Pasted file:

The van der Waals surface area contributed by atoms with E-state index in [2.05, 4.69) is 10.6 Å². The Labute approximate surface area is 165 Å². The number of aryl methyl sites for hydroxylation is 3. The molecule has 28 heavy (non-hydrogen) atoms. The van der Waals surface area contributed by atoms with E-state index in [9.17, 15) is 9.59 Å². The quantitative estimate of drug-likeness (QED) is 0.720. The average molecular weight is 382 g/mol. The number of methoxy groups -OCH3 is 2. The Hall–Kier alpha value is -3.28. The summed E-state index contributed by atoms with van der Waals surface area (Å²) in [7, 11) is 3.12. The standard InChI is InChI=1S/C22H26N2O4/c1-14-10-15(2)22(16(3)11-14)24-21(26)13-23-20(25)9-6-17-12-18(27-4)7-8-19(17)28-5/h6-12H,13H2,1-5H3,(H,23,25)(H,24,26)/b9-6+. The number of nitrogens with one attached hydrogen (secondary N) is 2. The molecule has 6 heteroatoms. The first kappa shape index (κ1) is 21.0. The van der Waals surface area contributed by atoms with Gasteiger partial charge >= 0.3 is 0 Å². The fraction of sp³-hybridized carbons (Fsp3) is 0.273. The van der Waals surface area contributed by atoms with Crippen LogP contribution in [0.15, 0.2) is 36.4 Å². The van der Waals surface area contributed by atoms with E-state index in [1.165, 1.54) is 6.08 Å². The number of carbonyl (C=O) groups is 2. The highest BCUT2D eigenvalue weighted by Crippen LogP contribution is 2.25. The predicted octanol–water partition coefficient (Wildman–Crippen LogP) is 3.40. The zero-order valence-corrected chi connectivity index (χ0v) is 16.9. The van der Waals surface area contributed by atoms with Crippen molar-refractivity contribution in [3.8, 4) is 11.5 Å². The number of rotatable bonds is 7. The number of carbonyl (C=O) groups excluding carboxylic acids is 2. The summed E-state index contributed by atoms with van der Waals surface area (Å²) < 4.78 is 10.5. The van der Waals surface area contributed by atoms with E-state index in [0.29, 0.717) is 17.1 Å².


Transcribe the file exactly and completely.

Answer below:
The van der Waals surface area contributed by atoms with E-state index in [2.05, 4.69) is 10.6 Å². The Labute approximate surface area is 165 Å². The number of aryl methyl sites for hydroxylation is 3. The molecule has 28 heavy (non-hydrogen) atoms. The van der Waals surface area contributed by atoms with E-state index in [9.17, 15) is 9.59 Å². The quantitative estimate of drug-likeness (QED) is 0.720. The average molecular weight is 382 g/mol. The number of methoxy groups -OCH3 is 2. The Hall–Kier alpha value is -3.28. The summed E-state index contributed by atoms with van der Waals surface area (Å²) in [7, 11) is 3.12. The standard InChI is InChI=1S/C22H26N2O4/c1-14-10-15(2)22(16(3)11-14)24-21(26)13-23-20(25)9-6-17-12-18(27-4)7-8-19(17)28-5/h6-12H,13H2,1-5H3,(H,23,25)(H,24,26)/b9-6+. The number of nitrogens with one attached hydrogen (secondary N) is 2. The molecule has 6 heteroatoms. The first kappa shape index (κ1) is 21.0. The van der Waals surface area contributed by atoms with Gasteiger partial charge >= 0.3 is 0 Å². The fraction of sp³-hybridized carbons (Fsp3) is 0.273. The van der Waals surface area contributed by atoms with Crippen LogP contribution in [0.15, 0.2) is 36.4 Å². The van der Waals surface area contributed by atoms with E-state index in [1.165, 1.54) is 6.08 Å². The number of carbonyl (C=O) groups is 2. The highest BCUT2D eigenvalue weighted by Crippen LogP contribution is 2.25. The predicted octanol–water partition coefficient (Wildman–Crippen LogP) is 3.40. The zero-order valence-corrected chi connectivity index (χ0v) is 16.9. The van der Waals surface area contributed by atoms with Crippen molar-refractivity contribution in [3.8, 4) is 11.5 Å². The number of rotatable bonds is 7. The number of carbonyl (C=O) groups excluding carboxylic acids is 2. The summed E-state index contributed by atoms with van der Waals surface area (Å²) < 4.78 is 10.5. The van der Waals surface area contributed by atoms with E-state index in [0.29, 0.717) is 17.1 Å².